We talk of the distributors who are subject to specific obligations and have a key role to play in the context of market surveillance.  Along with manufacturers and importers, distributors are the third category of economic operators who are subject to specific obligations. The distributor is a natural or a legal person in the supply chain, other than the manufacturer or the importer, who makes a product available on the market.

Retailers, wholesalers and other distributors in the supply chain are not required to have a preferential relationship with the manufacturer like the authorised representative. A distributor acquires products for further distribution either from a manufacturer, from an importer, or from another distributor.

Distributor must act with due care* in relation to the applicable requirements*. They have to know, for instance, which products must bear the CE marking, what information is to accompany the product (for example the EU declaration of conformity), what are the language requirements for labelling, user instructions or other accompanying documents, and what is a clear indication of the product being non-compliant. Distributors have an obligation to demonstrate to the national market surveillance authority that they have acted with due care and ensure that the manufacturer, or his authorised representative, or the person who provided him with the product has taken the measures required by the applicable Union harmonisation legislation as listed in the obligations for distributors.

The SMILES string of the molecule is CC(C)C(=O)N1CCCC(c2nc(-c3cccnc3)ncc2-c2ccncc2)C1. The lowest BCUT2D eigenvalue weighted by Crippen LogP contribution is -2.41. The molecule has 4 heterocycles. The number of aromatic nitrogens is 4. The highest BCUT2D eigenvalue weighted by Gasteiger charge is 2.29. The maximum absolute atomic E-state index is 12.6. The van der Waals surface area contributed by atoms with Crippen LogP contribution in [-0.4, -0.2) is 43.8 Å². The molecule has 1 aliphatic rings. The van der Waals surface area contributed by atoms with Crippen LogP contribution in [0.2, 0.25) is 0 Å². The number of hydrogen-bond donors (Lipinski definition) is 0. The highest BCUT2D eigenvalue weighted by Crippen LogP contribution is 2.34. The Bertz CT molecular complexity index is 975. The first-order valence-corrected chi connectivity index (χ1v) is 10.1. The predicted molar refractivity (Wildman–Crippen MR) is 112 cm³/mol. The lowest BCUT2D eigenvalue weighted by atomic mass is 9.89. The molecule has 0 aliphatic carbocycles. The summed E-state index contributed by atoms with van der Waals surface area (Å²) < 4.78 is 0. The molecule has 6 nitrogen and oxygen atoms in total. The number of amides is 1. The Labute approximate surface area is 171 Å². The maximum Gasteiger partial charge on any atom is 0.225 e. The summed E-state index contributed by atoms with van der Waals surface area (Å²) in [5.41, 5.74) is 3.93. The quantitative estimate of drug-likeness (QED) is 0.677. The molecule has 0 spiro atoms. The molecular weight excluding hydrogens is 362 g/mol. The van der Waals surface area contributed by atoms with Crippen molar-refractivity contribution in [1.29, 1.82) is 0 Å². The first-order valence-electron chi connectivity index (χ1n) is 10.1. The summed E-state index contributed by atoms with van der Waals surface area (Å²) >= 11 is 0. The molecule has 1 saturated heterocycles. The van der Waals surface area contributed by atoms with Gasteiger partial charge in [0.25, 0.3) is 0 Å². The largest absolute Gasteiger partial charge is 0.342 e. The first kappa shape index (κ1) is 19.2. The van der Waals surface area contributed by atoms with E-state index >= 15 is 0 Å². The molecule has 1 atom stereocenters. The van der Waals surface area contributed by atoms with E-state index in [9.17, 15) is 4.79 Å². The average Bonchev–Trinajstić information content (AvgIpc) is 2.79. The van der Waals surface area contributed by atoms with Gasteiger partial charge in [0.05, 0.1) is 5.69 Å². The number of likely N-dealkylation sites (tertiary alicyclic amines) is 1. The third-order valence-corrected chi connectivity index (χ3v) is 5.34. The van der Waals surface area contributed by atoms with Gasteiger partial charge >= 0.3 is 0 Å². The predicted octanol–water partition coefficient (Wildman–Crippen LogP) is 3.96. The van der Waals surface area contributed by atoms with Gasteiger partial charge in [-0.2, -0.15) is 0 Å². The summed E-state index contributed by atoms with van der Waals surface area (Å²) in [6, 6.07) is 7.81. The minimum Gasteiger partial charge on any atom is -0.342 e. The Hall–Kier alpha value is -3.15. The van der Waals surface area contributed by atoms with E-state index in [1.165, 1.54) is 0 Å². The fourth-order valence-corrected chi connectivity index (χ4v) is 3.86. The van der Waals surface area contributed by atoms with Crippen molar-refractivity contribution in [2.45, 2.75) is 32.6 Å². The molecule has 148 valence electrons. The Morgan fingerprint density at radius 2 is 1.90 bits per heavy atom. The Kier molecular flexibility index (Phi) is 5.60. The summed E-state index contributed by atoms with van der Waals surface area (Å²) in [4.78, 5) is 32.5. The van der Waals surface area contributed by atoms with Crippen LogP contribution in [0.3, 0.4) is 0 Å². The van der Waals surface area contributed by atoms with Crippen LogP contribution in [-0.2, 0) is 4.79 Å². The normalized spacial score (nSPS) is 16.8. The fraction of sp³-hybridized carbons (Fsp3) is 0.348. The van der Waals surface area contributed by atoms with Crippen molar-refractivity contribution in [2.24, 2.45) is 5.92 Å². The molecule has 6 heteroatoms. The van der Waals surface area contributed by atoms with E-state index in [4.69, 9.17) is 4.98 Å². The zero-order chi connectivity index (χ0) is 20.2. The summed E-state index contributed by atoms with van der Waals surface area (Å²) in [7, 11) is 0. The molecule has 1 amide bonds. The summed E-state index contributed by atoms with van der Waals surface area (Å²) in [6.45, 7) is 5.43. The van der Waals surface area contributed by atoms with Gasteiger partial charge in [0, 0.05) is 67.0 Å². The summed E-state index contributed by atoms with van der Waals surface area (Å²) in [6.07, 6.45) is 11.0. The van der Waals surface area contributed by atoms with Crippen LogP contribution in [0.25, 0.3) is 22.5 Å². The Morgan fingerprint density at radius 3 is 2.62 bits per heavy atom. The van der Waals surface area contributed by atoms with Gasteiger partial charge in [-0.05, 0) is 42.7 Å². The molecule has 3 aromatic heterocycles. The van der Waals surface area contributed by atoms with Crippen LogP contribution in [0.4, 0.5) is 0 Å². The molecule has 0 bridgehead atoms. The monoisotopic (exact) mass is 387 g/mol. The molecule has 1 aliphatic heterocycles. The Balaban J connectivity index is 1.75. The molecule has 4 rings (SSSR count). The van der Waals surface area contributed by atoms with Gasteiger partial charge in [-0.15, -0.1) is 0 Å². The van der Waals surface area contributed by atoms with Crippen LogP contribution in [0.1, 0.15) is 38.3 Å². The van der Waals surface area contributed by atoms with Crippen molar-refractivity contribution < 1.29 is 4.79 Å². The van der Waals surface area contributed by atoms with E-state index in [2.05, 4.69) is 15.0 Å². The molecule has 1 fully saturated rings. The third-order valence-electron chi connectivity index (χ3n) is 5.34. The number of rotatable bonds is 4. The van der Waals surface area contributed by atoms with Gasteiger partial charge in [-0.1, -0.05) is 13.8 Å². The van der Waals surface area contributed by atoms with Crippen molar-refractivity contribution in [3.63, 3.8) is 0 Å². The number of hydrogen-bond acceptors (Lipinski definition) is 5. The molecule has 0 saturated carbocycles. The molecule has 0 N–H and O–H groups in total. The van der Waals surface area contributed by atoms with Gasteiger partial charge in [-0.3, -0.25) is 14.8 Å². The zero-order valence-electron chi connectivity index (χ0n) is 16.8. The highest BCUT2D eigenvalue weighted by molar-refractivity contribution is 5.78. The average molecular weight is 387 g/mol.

Conformity assessment, drawing up and keeping the EU declaration of conformity and the technical documentation remain the responsibility of the manufacturer and/or importer in the case of products from third countries. It is not part of the distributor’s obligations to check whether a product already placed on the market is still in conformity with the legal obligations that are currently applicable in case these have changed. The obligations of the distributor refer to the legislation applicable when the product was placed on the market by the manufacturer or the importer unless specific legislation provides otherwise.